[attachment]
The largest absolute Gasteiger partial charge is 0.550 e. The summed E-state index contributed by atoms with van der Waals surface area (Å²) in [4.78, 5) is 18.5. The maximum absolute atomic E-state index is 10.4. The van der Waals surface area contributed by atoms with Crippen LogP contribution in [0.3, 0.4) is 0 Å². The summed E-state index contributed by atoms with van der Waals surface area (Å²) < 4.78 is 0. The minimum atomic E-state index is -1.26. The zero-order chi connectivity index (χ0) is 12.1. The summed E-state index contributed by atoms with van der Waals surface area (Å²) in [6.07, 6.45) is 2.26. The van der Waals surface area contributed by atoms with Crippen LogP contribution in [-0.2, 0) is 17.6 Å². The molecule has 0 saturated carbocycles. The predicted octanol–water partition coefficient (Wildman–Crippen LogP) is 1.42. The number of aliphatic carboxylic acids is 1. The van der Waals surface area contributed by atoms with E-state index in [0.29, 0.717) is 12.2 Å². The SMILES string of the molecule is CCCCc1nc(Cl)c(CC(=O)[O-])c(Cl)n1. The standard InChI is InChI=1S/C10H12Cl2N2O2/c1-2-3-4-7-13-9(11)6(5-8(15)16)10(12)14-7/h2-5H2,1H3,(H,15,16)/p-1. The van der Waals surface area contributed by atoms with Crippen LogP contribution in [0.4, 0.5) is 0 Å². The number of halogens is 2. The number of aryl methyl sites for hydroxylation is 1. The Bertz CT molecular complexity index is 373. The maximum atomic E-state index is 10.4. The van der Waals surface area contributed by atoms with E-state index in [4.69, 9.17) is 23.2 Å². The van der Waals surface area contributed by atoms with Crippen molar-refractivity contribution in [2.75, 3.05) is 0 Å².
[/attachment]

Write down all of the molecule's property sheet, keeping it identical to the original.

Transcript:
The largest absolute Gasteiger partial charge is 0.550 e. The summed E-state index contributed by atoms with van der Waals surface area (Å²) in [4.78, 5) is 18.5. The maximum absolute atomic E-state index is 10.4. The van der Waals surface area contributed by atoms with Crippen LogP contribution in [0.3, 0.4) is 0 Å². The summed E-state index contributed by atoms with van der Waals surface area (Å²) < 4.78 is 0. The minimum atomic E-state index is -1.26. The zero-order chi connectivity index (χ0) is 12.1. The summed E-state index contributed by atoms with van der Waals surface area (Å²) in [6.07, 6.45) is 2.26. The van der Waals surface area contributed by atoms with Crippen LogP contribution in [-0.2, 0) is 17.6 Å². The molecule has 0 saturated carbocycles. The predicted octanol–water partition coefficient (Wildman–Crippen LogP) is 1.42. The number of aliphatic carboxylic acids is 1. The van der Waals surface area contributed by atoms with E-state index in [0.29, 0.717) is 12.2 Å². The SMILES string of the molecule is CCCCc1nc(Cl)c(CC(=O)[O-])c(Cl)n1. The standard InChI is InChI=1S/C10H12Cl2N2O2/c1-2-3-4-7-13-9(11)6(5-8(15)16)10(12)14-7/h2-5H2,1H3,(H,15,16)/p-1. The van der Waals surface area contributed by atoms with Crippen LogP contribution in [0.4, 0.5) is 0 Å². The number of halogens is 2. The number of aryl methyl sites for hydroxylation is 1. The Bertz CT molecular complexity index is 373. The maximum atomic E-state index is 10.4. The van der Waals surface area contributed by atoms with E-state index in [4.69, 9.17) is 23.2 Å². The van der Waals surface area contributed by atoms with Crippen molar-refractivity contribution in [2.75, 3.05) is 0 Å².